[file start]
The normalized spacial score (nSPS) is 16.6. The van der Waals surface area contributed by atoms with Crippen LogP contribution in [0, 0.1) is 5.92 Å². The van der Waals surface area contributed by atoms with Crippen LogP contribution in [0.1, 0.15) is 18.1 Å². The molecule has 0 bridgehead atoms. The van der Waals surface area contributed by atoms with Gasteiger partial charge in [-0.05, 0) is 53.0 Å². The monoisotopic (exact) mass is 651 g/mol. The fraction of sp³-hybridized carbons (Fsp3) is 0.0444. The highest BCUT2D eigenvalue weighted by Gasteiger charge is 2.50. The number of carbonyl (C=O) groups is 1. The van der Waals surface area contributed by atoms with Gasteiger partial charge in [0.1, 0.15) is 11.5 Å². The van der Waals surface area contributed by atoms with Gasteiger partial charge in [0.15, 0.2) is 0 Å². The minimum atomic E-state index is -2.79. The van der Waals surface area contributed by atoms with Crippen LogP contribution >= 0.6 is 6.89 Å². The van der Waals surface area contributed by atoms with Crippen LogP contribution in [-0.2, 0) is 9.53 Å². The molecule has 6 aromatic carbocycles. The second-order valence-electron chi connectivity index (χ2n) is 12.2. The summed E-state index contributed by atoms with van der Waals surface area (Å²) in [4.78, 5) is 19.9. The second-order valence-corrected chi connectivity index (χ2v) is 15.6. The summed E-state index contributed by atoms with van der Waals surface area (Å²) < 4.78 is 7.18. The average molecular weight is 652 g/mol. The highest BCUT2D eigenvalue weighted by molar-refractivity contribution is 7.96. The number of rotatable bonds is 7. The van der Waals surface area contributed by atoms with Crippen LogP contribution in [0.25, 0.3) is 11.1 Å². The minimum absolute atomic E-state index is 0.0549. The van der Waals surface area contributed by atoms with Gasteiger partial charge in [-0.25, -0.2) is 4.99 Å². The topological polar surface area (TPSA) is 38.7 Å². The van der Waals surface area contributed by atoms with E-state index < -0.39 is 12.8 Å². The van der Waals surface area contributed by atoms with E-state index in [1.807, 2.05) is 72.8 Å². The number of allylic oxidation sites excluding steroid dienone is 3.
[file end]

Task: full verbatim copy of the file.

The normalized spacial score (nSPS) is 16.6. The van der Waals surface area contributed by atoms with Crippen LogP contribution in [0, 0.1) is 5.92 Å². The van der Waals surface area contributed by atoms with Crippen LogP contribution in [0.1, 0.15) is 18.1 Å². The molecule has 0 bridgehead atoms. The van der Waals surface area contributed by atoms with Gasteiger partial charge in [-0.05, 0) is 53.0 Å². The monoisotopic (exact) mass is 651 g/mol. The fraction of sp³-hybridized carbons (Fsp3) is 0.0444. The highest BCUT2D eigenvalue weighted by Gasteiger charge is 2.50. The number of carbonyl (C=O) groups is 1. The van der Waals surface area contributed by atoms with Gasteiger partial charge in [0.1, 0.15) is 11.5 Å². The van der Waals surface area contributed by atoms with Gasteiger partial charge in [0.15, 0.2) is 0 Å². The minimum atomic E-state index is -2.79. The van der Waals surface area contributed by atoms with Crippen LogP contribution >= 0.6 is 6.89 Å². The van der Waals surface area contributed by atoms with Crippen LogP contribution in [-0.2, 0) is 9.53 Å². The molecule has 6 aromatic carbocycles. The second-order valence-electron chi connectivity index (χ2n) is 12.2. The summed E-state index contributed by atoms with van der Waals surface area (Å²) in [4.78, 5) is 19.9. The second-order valence-corrected chi connectivity index (χ2v) is 15.6. The summed E-state index contributed by atoms with van der Waals surface area (Å²) < 4.78 is 7.18. The average molecular weight is 652 g/mol. The highest BCUT2D eigenvalue weighted by molar-refractivity contribution is 7.96. The number of rotatable bonds is 7. The van der Waals surface area contributed by atoms with Crippen LogP contribution in [0.25, 0.3) is 11.1 Å². The minimum absolute atomic E-state index is 0.0549. The van der Waals surface area contributed by atoms with Gasteiger partial charge in [-0.25, -0.2) is 4.99 Å². The topological polar surface area (TPSA) is 38.7 Å². The van der Waals surface area contributed by atoms with E-state index < -0.39 is 12.8 Å². The van der Waals surface area contributed by atoms with E-state index in [1.807, 2.05) is 72.8 Å². The number of allylic oxidation sites excluding steroid dienone is 3.